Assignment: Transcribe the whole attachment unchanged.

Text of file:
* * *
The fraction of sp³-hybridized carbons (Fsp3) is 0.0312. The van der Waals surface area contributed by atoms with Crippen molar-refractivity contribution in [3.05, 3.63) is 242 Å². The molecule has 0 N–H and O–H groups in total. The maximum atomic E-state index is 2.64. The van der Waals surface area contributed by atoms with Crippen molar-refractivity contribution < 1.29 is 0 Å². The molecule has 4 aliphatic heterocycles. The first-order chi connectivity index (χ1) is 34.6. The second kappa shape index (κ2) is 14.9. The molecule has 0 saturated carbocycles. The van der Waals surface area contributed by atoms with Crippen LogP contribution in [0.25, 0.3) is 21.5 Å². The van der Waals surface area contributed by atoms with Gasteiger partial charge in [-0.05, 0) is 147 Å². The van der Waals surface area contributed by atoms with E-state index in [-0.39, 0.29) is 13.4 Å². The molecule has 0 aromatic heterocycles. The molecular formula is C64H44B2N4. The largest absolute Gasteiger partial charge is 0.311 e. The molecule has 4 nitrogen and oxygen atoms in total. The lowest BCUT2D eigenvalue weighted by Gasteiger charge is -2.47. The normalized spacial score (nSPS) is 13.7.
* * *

The fraction of sp³-hybridized carbons (Fsp3) is 0.0312. The van der Waals surface area contributed by atoms with Crippen molar-refractivity contribution in [3.05, 3.63) is 242 Å². The molecule has 0 N–H and O–H groups in total. The maximum atomic E-state index is 2.64. The van der Waals surface area contributed by atoms with Crippen molar-refractivity contribution < 1.29 is 0 Å². The molecule has 4 aliphatic heterocycles. The first-order chi connectivity index (χ1) is 34.6. The second kappa shape index (κ2) is 14.9. The molecule has 0 saturated carbocycles. The van der Waals surface area contributed by atoms with Crippen LogP contribution in [0.25, 0.3) is 21.5 Å². The van der Waals surface area contributed by atoms with Gasteiger partial charge in [-0.05, 0) is 147 Å². The van der Waals surface area contributed by atoms with E-state index in [-0.39, 0.29) is 13.4 Å². The molecule has 0 aromatic heterocycles. The molecular formula is C64H44B2N4. The largest absolute Gasteiger partial charge is 0.311 e. The molecule has 4 nitrogen and oxygen atoms in total. The lowest BCUT2D eigenvalue weighted by Gasteiger charge is -2.47. The normalized spacial score (nSPS) is 13.7.